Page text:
Just announced at EICMA 2016 is this, the Aprilia Dorsoduro 900. For 2017, Aprilia’s maxi-motard will enter the new year packed with even more muscle thanks to a generous displacement bump of its V-Twin engine from 750cc to 900cc (well, 896cc to be exact). Aprilia’s goal was to provide the Dorso with a healthy increase in bottom-end and midrange power, doing so by taking the old 750cc engine and increasing the stroke from 56.4mm to 67.4mm while keeping the bore the same at 92mm.
Aprilia’s Shiver first hit the scene in 2007 as a 750cc middleweight naked, but it struggled to gain much attention in the marketplace. A decade on and Aprilia has finally seen it fit to give the Shiver some love, and it’s done so in the best way possible: giving it more power. Introducing the Aprilia Shiver 900, unveiled today at EICMA 2016.
Ducati, being a historic Italian brand, always saves up the reveals of its new bikes for the EICMA show in Milan, and this year is no different. We saw no less than six new models from the Borgo Panigale firm, including two new bikes from the Scrambler series; the Cafe Racer and Desert Sled, a smaller-sized Multistrada called the Multistrada 950, two new Monsters; the Monster 797 and Monster 1200S and the most exotic Ducati streetbike ever, the 1299 Superleggera with carbon fiber frame, subframe, swingarm and wheels.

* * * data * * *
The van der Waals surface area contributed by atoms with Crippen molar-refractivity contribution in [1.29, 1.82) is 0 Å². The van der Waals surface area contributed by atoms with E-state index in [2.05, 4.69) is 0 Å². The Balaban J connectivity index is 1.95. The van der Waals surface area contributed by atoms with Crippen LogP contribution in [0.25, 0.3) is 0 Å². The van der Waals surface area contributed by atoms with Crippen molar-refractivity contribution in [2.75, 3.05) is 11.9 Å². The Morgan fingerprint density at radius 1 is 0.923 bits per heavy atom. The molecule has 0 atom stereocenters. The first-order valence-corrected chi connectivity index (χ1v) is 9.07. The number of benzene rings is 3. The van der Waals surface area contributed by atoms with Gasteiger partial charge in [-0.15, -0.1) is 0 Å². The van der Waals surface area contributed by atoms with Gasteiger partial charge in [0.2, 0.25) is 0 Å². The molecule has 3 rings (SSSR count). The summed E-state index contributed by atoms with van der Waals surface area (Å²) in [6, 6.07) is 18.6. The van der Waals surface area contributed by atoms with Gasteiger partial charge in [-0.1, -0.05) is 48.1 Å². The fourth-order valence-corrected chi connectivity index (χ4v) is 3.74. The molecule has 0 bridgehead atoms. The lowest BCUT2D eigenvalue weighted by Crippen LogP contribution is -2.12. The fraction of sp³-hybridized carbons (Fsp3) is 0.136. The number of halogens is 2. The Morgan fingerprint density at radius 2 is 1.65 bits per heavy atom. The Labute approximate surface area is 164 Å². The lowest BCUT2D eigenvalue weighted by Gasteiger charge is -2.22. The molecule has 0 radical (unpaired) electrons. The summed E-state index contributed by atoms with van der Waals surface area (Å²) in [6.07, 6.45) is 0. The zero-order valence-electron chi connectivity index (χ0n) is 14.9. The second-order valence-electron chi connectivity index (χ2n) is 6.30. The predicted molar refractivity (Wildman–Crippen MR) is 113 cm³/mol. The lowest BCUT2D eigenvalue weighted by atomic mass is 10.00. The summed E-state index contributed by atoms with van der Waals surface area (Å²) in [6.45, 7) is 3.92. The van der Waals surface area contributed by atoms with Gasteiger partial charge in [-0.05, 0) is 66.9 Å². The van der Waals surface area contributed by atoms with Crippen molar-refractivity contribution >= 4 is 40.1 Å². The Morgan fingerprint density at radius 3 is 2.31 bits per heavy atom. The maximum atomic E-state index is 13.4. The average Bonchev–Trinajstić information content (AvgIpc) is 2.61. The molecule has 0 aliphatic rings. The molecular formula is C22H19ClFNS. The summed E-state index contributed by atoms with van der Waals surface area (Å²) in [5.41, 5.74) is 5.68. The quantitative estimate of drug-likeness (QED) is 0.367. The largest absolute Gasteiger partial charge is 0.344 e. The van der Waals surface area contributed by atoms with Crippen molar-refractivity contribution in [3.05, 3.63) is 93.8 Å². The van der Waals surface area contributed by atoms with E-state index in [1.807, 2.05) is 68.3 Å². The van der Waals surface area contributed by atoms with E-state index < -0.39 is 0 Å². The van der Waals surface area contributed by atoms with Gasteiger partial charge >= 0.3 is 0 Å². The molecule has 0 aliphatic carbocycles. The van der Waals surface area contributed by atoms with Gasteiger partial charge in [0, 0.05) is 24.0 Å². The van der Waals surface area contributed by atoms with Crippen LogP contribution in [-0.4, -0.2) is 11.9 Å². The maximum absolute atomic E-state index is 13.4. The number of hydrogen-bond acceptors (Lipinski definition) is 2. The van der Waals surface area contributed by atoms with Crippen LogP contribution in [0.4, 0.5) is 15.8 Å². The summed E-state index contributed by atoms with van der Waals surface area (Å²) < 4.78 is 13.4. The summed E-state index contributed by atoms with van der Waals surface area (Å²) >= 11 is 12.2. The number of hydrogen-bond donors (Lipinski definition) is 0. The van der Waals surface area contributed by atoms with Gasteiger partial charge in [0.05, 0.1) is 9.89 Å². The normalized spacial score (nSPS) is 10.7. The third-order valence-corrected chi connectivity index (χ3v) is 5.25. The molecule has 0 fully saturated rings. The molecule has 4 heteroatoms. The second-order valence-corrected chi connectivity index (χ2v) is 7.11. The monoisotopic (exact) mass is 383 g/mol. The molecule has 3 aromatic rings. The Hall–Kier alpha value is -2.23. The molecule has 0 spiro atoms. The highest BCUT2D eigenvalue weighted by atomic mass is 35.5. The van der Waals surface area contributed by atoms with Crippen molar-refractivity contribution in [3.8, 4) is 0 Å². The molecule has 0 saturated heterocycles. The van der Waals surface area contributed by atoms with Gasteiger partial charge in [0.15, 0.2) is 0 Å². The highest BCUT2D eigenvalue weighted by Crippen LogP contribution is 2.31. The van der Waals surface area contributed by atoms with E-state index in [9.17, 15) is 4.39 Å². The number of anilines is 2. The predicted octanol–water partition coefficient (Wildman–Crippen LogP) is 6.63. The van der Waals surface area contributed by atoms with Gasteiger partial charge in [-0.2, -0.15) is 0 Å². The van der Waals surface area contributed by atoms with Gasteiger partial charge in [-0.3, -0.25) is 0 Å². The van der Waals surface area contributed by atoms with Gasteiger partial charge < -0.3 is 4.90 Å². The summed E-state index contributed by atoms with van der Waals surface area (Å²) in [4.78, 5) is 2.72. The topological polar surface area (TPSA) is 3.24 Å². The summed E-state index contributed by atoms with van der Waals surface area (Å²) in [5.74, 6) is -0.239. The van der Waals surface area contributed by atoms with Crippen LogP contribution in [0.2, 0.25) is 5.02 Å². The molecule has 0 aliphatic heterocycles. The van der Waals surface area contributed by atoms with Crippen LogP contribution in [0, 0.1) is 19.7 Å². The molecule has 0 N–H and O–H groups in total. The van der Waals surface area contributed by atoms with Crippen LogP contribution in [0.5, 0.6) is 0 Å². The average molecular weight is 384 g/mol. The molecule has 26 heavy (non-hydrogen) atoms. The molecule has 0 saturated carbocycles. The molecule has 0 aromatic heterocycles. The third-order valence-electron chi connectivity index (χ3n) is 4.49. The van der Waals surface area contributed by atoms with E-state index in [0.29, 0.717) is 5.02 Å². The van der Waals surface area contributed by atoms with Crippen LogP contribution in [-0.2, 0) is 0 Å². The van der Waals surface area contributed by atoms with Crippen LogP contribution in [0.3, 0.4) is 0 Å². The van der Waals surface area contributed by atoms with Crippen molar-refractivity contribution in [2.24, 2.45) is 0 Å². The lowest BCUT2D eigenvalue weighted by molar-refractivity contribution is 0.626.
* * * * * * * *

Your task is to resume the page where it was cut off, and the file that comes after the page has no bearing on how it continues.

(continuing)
At EICMA 2016, Yamaha unveiled the T7 concept; a prototype for a future adventure model we believe will slot beneath the Super Ténéré. Inspired by the XT600Z Ténéré, launched 33 years ago at the Paris Show, the T7 concept looks to draw on many of the attributes that helped Yamaha sell over 61,000 units of the XT600Z between 1984 and 1994 – mainly its simplicity and race-bred pedigree.